These claims would be backed up and validated not by evidence, but by two others on twitter in typical witch hunt fashion.

Composer Clark Powell would also come forward to attempt to back up the claims that the developer was hiring unskilled labor. Albeit his story runs into the massive issue that Curtis Schweitzer – famous composer now working on Halo Infinite – was already hired to work on the games musical score back in 2012 https://playstarbound.com/music-in-starbound/ amongst a second glaring issue.

“I almost did the audio and music for Starbound. Almost, until the director told me that this was going to be unpaid. He revealed that none of the artists or coders were getting paid either, and I said that didn’t seem right to me. He just exploded at me after that. [1/3]

 

“He launched into this foul-mouthed screed about how entitled I was, and that he would just do the music himself because I was probably bad at my job anyway. All the artists and coders present for it just went silent until he was done. It clearly wasn’t the first time. [2/3]

 

“I spoke to some of the workers afterward. They had all been given promises of future pay, continuing because of all the time and love they had already poured into Starbound. Their passion for games was abused by an industry star. And it wasn’t an isolated incident. [3/3]

There is a serious secondary problem with Clark’s claims. When Chucklefish began development on Starbound they did not have a formal office space. The company would not establish its London office until 2014, three  months after the game launched into early access and roughly two years since they already had a composer hired for the project.

Either this blow up happened before at a smaller location a few of the devs worked together at and he just mistakenly called it their offices or he propositioned them when they already had a lauded composer working on the title. Whether the “Director” acted in an unprofessional manner or not it is mysterious why Chucklefish would even have the need to hire another composer when the first composer was already planning out and developing orchestra scores for the game.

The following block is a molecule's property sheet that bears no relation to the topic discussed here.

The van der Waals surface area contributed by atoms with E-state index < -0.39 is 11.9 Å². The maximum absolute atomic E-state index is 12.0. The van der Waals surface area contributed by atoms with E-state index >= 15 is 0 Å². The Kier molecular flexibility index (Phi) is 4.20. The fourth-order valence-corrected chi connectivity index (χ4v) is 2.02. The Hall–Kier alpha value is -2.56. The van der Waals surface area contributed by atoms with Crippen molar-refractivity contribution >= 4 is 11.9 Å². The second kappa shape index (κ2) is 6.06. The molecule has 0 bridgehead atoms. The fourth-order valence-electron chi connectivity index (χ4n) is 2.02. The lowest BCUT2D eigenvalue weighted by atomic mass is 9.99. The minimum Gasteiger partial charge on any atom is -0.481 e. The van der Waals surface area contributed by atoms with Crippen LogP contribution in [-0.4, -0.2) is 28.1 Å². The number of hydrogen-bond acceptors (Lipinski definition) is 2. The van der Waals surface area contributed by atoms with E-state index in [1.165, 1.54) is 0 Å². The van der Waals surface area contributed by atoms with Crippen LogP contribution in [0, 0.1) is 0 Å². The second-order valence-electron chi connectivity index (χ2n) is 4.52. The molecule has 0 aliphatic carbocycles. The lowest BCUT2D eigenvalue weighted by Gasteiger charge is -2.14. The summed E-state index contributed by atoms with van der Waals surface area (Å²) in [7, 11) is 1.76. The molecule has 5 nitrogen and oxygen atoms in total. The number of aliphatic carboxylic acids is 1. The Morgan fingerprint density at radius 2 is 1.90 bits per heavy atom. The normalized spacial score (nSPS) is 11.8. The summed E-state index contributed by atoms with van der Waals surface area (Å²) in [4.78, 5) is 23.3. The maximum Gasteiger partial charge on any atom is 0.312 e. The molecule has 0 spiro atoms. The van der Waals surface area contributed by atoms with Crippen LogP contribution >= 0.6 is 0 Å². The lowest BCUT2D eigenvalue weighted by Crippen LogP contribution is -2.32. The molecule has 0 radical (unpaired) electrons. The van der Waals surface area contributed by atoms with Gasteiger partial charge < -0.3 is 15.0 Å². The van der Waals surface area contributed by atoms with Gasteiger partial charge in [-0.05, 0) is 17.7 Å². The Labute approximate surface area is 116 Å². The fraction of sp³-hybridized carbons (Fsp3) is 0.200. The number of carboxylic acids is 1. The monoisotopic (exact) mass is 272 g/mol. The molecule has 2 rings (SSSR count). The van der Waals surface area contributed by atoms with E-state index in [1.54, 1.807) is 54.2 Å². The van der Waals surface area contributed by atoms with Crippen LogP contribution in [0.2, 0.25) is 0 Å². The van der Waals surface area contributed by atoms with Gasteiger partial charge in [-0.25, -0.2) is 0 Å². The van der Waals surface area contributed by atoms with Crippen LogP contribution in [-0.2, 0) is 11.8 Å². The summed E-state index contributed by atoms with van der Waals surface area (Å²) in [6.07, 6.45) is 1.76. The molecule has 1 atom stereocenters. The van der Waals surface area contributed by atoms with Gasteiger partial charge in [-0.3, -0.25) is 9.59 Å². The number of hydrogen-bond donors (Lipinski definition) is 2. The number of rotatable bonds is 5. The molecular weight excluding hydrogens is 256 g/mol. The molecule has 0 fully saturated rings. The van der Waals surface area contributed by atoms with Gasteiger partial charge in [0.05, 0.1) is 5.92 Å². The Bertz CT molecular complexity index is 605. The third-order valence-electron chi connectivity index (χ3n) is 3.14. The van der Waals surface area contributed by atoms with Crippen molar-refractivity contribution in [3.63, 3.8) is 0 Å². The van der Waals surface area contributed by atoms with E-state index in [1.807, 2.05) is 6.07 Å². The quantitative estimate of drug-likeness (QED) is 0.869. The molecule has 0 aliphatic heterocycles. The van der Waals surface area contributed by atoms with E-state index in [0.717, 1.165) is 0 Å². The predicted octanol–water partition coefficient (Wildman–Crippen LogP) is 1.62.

Reece, as the story blew up, would go on to reveal his motivations were stationed in purely financial desires.

“If your game sells over two and a half million copies and your only excuse for not treating people ethically is, ‘but the dozens of teenagers whose labor we exploited signed contracts,’ you may need to do some soul-searching.” [sic]

(Note I have not edited his tweets or statements, those grammar errors are purely his)

Chucklefish would go on to release a statement to PC Gamer  refuting Reece’s claims while highlighting that they were volunteers dedicating their time for free and clout. That these interactions also occurred over a chat room and not an office space as Powell had claimed. In the statement, Chucklesish said…

“We’re aware and saddened by the current allegations against Chucklefish regarding Starbound’s early development. During this time both the core crew and community contributors were collaborating via a chat room and dedicated their time for free. Community contributors were under no obligation to create content, work to deadlines or put in any particular number of hours. Everyone was credited or remunerated as per their agreement.